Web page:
|Llewellyn's 2019 Daily Planetary Guide
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|Yoga for the Creative Soul
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|The Pure Heart of Yoga
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Because birds seem so common and exist everywhere, we often take them for granted and even consider them part of the landscape. However, these wonderful creatures can provide us with a simple yet powerful way to stay in tune with the natural world and its seasonal markers. In addition to maintaining this connection, birds can help us access different levels of energy and awareness no matter where we are, even in the concrete canyons of Manhattan.
Birds can help us tap into the wisdom of the ages, too, because of the incredibly long spiritual relationship we have had with them. Associating birds with spirit is something that people of many faiths have done for thousands of years. Through the millennia, birds have represented freedom and the immortal soul, and have served as messengers of gods and goddesses as well as helpers to shaman. Although the symbolic roles of birds have evolved over time, they have been consistently associated with spirit and divinity.
In the past, birds were regarded as especially mysterious. They seemed to suddenly appear and disappear into the clouds as though they held power over the sky. Because of this, birds were recognized as radically different from other creatures that were earth- or water-bound. Birds could go where humans could not, travel to unknown regions, return with the morning sun, or make their presence known when darkness fell. In addition, the migration of some birds gave rise to their reputations as heralds of particular seasons and keepers of the rhythms of nature.
Because they can fly, birds were linked with supernatural forces. Throughout the world, birds figure largely in shamanism as a symbol of magical flight. They also served as guides and guardians to help the shaman navigate between the worlds. In some traditions, shamans were believed to shape-shift into birds. Feathers, widely used for clothing and tools, provided the shaman with the transformative power needed to enter the spirit world.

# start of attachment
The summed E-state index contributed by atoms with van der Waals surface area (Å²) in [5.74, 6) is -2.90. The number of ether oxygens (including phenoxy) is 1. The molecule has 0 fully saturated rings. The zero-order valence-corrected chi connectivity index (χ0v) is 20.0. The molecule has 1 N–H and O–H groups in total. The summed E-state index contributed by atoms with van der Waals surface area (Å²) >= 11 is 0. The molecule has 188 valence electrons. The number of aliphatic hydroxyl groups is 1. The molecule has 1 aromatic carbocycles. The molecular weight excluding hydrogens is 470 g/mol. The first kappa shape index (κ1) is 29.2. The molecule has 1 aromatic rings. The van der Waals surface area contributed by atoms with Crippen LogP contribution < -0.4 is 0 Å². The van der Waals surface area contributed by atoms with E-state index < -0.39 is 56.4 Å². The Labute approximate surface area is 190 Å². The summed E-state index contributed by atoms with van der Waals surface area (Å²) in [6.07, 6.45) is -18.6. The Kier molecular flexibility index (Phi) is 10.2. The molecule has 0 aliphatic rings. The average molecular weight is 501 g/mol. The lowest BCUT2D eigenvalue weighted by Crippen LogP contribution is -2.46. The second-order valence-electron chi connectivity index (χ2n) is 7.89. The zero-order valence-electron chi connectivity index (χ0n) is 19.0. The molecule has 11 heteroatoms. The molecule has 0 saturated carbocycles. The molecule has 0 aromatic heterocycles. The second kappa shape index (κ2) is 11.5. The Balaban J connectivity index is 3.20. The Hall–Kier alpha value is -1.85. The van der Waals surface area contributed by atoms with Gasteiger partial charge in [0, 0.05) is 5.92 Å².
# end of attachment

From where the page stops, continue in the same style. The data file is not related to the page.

While many animals were linked with divination practices, birds were very closely associated with it. Bird divination encompassed several methods, including observing them in flight, listening for their songs or other noises, and the study of entrails. Some forms of bird divination continued to be practiced through the centuries and eventually melded into folklore.
Myths about birds serving as messengers come from cultures around the world. However, the avian highway was believed to be a two-way thoroughfare: birds brought messages and blessings from on high and were believed to carry human wishes and prayers to deities.
Hindu, Sumerian, and Egyptian sky gods were associated with high-flying birds such as hawks, eagles, and vultures. Flying high where weather originated linked these birds with the power to control these formidable forces. As a result, the attribute of mighty, weather-ruling power was adopted for gods of many pantheons. Zeus, Thor, and others were associated with storms, thunder, and lightning. In addition, the Babylonian storm god Zu was represented as a large bird. The Hindu Garuda, a wind deity in the form of an eagle, was believed to stoke the power of storms by flapping his wings.
Of course, goddesses were also associated with birds. The very ancient Egyptian figurines called Nile goddesses originally had beaked faces and upraised arms suggesting flight. In addition, Isis was often portrayed with wings on her arms. According to legend, it was in the form of a bird that she breathed life into her dead husband Osiris.